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From Richard Downer <rich...@apache.org>
Subject Re: releasing Brooklyn 0.7.0-M2
Date Tue, 04 Nov 2014 09:35:52 GMT
Hi Aled.

On 4 November 2014 01:20, Aled Sage <aled.sage@cloudsoftcorp.com> wrote:
> For binary files, is the criteria for release to have *no* binaries, or is
> it excusable to have some very small jars used for tests, with clear
> explanations of each. It greatly simplifies the build if we can have things
> like a hello-world.war pre-built, used for testing app-server deployment and
> management.

I'm not sure what the exact criteria is (it's not easy to find
hard-written rules) but for the hello-world.war we decided that
including the source code within the binary file would hopefully be
sufficient.

> What is still required for binary release licensing? Issue BROOKLYN-21
> (verify licenses of dependencies) is marked as resolved, as is BROOKLYN-35
> and BROOKLYN-33.
>
> Richard, are you working on BROOKLYN-19 ("Accurate LICENSE and NOTICE files"
> for binary distribution)? What is still left to do on that?

BROOKLYN-19 is the licensing blocker for a binary distribution that I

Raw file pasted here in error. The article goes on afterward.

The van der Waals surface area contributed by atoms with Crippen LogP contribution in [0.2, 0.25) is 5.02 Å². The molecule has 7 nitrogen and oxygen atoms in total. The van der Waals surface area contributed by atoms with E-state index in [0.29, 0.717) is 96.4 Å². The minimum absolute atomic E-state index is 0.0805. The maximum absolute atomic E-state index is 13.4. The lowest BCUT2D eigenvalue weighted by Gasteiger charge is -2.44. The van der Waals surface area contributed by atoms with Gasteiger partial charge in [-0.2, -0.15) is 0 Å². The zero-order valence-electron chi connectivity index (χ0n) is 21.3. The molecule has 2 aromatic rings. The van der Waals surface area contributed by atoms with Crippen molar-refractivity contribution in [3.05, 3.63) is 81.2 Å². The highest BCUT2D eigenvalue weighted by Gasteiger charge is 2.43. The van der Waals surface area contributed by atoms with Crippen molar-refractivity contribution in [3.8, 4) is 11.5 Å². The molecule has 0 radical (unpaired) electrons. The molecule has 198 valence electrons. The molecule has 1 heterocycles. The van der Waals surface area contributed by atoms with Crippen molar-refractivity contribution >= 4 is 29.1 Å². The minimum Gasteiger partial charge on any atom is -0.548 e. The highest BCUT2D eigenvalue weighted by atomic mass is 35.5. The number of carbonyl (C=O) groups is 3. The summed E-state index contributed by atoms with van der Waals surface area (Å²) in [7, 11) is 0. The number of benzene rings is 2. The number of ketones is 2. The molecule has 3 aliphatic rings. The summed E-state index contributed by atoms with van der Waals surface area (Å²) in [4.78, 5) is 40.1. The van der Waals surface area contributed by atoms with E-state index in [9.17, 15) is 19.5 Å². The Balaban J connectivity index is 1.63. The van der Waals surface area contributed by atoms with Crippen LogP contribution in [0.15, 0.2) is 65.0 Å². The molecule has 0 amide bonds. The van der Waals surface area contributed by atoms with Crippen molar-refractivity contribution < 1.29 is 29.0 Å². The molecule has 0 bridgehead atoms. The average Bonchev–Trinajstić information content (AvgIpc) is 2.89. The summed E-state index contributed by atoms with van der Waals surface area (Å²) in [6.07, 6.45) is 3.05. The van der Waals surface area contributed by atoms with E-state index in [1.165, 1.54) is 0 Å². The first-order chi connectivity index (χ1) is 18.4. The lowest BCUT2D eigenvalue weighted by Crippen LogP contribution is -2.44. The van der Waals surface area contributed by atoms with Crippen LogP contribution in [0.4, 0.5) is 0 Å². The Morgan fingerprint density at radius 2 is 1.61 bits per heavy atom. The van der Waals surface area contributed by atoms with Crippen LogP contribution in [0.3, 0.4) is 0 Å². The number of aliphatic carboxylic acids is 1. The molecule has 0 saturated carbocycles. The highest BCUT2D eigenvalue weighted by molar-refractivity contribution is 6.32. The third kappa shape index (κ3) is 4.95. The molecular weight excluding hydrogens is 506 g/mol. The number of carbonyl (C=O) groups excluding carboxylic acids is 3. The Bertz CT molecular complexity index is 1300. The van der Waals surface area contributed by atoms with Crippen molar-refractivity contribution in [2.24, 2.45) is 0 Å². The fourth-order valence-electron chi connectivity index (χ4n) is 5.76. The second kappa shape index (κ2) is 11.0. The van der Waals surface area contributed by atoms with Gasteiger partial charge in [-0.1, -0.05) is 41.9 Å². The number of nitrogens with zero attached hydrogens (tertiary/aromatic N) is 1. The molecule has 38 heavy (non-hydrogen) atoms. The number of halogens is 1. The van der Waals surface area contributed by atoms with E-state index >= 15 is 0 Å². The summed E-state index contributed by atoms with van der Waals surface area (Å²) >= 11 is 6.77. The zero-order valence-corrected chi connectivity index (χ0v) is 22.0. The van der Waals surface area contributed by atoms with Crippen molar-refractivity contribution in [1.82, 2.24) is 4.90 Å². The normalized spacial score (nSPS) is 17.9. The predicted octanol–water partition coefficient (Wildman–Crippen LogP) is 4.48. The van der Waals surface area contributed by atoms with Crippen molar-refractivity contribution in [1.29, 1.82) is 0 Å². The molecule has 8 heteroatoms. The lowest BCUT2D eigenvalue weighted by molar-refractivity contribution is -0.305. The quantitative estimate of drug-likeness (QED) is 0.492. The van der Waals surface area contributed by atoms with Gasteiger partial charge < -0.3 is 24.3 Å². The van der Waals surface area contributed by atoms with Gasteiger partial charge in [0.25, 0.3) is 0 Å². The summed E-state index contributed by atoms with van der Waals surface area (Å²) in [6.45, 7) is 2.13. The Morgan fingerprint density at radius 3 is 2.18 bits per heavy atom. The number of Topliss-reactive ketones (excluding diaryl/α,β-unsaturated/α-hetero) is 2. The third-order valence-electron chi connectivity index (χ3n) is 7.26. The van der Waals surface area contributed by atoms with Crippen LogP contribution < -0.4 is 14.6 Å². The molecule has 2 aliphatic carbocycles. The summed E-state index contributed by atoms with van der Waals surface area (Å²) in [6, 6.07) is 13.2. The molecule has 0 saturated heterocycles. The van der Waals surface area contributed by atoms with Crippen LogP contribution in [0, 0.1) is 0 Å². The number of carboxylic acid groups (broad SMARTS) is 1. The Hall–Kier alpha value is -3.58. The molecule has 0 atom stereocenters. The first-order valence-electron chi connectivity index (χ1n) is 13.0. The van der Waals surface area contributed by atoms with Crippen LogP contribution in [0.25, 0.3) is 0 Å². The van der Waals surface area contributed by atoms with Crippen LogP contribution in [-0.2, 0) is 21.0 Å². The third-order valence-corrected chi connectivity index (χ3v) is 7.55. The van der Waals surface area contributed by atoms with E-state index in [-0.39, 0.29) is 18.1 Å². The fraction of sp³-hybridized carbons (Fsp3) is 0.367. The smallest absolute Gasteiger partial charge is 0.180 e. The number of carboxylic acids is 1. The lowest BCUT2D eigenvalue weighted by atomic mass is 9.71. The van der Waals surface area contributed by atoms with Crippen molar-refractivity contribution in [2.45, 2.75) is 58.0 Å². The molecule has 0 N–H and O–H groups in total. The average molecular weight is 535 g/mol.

was alluding to - the binary distribution will most likely require
modifications to LICENSE and NOTICE as we're distributing further
third-party components in the binary release. So it's going to require
going through every jar we bundle with Brooklyn and - if appropriate
to the license - adding to LICENSE and/or NOTICE.

Unfortunately I'm not going to have the time to do this task this week
(and after that I'm on holiday).

I think by making a binary release (when we only *need* to do a source
release) we are only going to make our own lives harder in getting out
an accepted release. Unless there's very strong reasons for making
both source and binary releases, let's drop binary this time and come
back to it on our next release, once we understand source releases.

Richard.

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